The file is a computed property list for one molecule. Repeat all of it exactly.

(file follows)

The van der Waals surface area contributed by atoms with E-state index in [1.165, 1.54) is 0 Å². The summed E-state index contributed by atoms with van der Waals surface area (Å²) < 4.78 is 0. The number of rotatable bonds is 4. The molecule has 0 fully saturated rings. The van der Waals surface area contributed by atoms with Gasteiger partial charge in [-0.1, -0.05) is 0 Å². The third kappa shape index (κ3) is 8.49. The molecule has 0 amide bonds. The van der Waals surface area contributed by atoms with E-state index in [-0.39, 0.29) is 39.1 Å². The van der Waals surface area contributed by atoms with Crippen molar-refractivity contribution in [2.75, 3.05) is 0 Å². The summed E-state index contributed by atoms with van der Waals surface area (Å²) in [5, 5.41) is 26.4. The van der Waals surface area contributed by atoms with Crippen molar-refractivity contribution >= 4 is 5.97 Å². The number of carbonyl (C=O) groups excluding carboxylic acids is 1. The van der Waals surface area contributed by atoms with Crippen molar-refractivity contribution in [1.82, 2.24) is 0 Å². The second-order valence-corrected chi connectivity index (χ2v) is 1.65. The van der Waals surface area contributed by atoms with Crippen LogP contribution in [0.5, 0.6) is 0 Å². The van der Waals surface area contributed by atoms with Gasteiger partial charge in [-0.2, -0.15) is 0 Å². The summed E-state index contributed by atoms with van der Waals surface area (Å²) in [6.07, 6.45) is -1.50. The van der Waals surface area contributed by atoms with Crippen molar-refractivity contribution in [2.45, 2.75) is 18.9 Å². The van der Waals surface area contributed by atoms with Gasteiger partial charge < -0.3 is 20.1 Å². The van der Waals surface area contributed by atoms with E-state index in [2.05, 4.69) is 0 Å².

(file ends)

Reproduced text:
The van der Waals surface area contributed by atoms with E-state index in [1.165, 1.54) is 0 Å². The summed E-state index contributed by atoms with van der Waals surface area (Å²) < 4.78 is 0. The number of rotatable bonds is 4. The molecule has 0 fully saturated rings. The van der Waals surface area contributed by atoms with Gasteiger partial charge in [-0.1, -0.05) is 0 Å². The third kappa shape index (κ3) is 8.49. The molecule has 0 amide bonds. The van der Waals surface area contributed by atoms with E-state index in [-0.39, 0.29) is 39.1 Å². The van der Waals surface area contributed by atoms with Crippen molar-refractivity contribution in [2.75, 3.05) is 0 Å². The summed E-state index contributed by atoms with van der Waals surface area (Å²) in [5, 5.41) is 26.4. The van der Waals surface area contributed by atoms with Crippen molar-refractivity contribution >= 4 is 5.97 Å². The number of carbonyl (C=O) groups excluding carboxylic acids is 1. The van der Waals surface area contributed by atoms with Crippen molar-refractivity contribution in [1.82, 2.24) is 0 Å². The second-order valence-corrected chi connectivity index (χ2v) is 1.65. The van der Waals surface area contributed by atoms with Crippen LogP contribution in [0.5, 0.6) is 0 Å². The van der Waals surface area contributed by atoms with Gasteiger partial charge in [-0.2, -0.15) is 0 Å². The summed E-state index contributed by atoms with van der Waals surface area (Å²) in [6.07, 6.45) is -1.50. The van der Waals surface area contributed by atoms with Crippen molar-refractivity contribution in [2.45, 2.75) is 18.9 Å². The van der Waals surface area contributed by atoms with Gasteiger partial charge < -0.3 is 20.1 Å². The van der Waals surface area contributed by atoms with E-state index in [2.05, 4.69) is 0 Å².